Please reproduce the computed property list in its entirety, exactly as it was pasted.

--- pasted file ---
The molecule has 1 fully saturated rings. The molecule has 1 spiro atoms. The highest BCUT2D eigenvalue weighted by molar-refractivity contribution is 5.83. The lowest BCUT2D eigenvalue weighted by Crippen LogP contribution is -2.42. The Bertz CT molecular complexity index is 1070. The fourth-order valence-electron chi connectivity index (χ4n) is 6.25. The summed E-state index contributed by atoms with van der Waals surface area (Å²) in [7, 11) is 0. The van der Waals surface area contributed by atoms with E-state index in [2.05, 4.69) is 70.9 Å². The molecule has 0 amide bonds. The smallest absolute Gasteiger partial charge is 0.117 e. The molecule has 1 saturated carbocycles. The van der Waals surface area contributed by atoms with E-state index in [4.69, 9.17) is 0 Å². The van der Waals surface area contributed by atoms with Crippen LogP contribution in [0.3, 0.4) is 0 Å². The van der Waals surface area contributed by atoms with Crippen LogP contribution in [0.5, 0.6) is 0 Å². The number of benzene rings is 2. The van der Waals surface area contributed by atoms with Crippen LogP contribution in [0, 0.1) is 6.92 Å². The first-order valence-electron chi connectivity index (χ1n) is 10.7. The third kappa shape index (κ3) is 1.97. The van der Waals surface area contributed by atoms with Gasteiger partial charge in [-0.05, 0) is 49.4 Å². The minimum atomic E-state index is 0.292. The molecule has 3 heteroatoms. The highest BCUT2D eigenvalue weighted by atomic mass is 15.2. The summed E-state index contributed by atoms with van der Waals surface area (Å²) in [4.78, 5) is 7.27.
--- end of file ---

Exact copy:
The molecule has 1 fully saturated rings. The molecule has 1 spiro atoms. The highest BCUT2D eigenvalue weighted by molar-refractivity contribution is 5.83. The lowest BCUT2D eigenvalue weighted by Crippen LogP contribution is -2.42. The Bertz CT molecular complexity index is 1070. The fourth-order valence-electron chi connectivity index (χ4n) is 6.25. The summed E-state index contributed by atoms with van der Waals surface area (Å²) in [7, 11) is 0. The van der Waals surface area contributed by atoms with E-state index in [2.05, 4.69) is 70.9 Å². The molecule has 0 amide bonds. The smallest absolute Gasteiger partial charge is 0.117 e. The molecule has 1 saturated carbocycles. The van der Waals surface area contributed by atoms with E-state index in [4.69, 9.17) is 0 Å². The van der Waals surface area contributed by atoms with Crippen LogP contribution in [0.3, 0.4) is 0 Å². The van der Waals surface area contributed by atoms with Crippen LogP contribution in [0.5, 0.6) is 0 Å². The number of benzene rings is 2. The van der Waals surface area contributed by atoms with Crippen LogP contribution in [0, 0.1) is 6.92 Å². The first-order valence-electron chi connectivity index (χ1n) is 10.7. The third kappa shape index (κ3) is 1.97. The van der Waals surface area contributed by atoms with Gasteiger partial charge in [-0.05, 0) is 49.4 Å². The minimum atomic E-state index is 0.292. The molecule has 3 heteroatoms. The highest BCUT2D eigenvalue weighted by atomic mass is 15.2. The summed E-state index contributed by atoms with van der Waals surface area (Å²) in [4.78, 5) is 7.27.